In these scary times—when many companies are ratcheting their sales and earnings guidance lower—where do investors turn for stability and predictability? Only a few of the mightiest of the blue chips have been able to weather the global financial crisis and economic recession without big hits to their earnings power.
Procter&Gamble (PG), the world's largest consumer-products company, is one of those few. "P&G's perfect marks for price stability and earnings predictability, and its healthy dividend yield, make it a valuable holding in a diversified portfolio," says Orly Seidman, an analyst with independent investment research outfit Value Line (VALU).
Known for such consumer standbys as Tide laundry detergent, Pampers disposable diapers, and Duracell batteries, P&G has demonstrated over the years that regardless of economic conditions, it can deliver steady returns on equity and predictable earnings growth year after year. That's no easy accomplishment,
Strong Return on Equity
"P&G has withstood the economic headwinds a little better than the rest of the crowd," says Eric Schoenstein, co-manager of the Jensen Portfolio (JENSX) fund, which concentrates its stock holdings in companies that have posted a yearly 15% return on equity (ROE) in each year over the past 10 years, A stock doesn't get into the portfolio unless it has met this hurdle. A strong ROE, explains Schoenstein, is one of the key qualities a company must have to sustain its competitive advantage—and earnings growth—over the years. With P&G sustaining such a solid performance in good or bad economic times, it exceeds this basic measure, he says.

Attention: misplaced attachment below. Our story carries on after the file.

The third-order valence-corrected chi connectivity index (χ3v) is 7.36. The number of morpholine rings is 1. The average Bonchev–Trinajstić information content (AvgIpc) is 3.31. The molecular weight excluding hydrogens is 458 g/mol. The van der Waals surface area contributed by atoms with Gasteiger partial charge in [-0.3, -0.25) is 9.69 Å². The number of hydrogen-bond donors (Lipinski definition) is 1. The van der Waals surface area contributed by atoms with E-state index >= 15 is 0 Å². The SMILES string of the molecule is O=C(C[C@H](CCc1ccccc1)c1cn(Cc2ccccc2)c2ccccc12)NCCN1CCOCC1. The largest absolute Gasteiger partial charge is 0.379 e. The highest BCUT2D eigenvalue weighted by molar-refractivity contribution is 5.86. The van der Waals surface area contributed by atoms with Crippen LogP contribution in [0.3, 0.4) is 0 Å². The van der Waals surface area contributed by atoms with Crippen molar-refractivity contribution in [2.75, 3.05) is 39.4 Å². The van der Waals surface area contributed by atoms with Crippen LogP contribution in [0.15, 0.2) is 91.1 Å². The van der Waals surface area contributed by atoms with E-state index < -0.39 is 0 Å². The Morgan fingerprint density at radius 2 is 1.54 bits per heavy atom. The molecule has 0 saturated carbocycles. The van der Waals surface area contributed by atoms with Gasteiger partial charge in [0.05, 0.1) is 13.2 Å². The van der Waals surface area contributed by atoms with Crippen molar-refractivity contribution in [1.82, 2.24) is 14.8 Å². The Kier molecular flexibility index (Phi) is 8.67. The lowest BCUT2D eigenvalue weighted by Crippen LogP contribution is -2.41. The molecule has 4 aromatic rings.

Certainly the financial crisis and economic downshift have had an impact on the stock, but to a lesser degree than other companies' shares. Trading at a 52-week high of 75.18 a share on Dec. 12, 2007, the shares had slid to 61.44 by Dec. 2—a 27% decline, vs. the 40% plunge in the broader market.
The drop has made P&G an even more attractive investment, says Schoenstein, as "it has further widened the gap between the stock price and its intrinsic value." While the shares have fallen, the company's earnings growth has continued to advance, he says.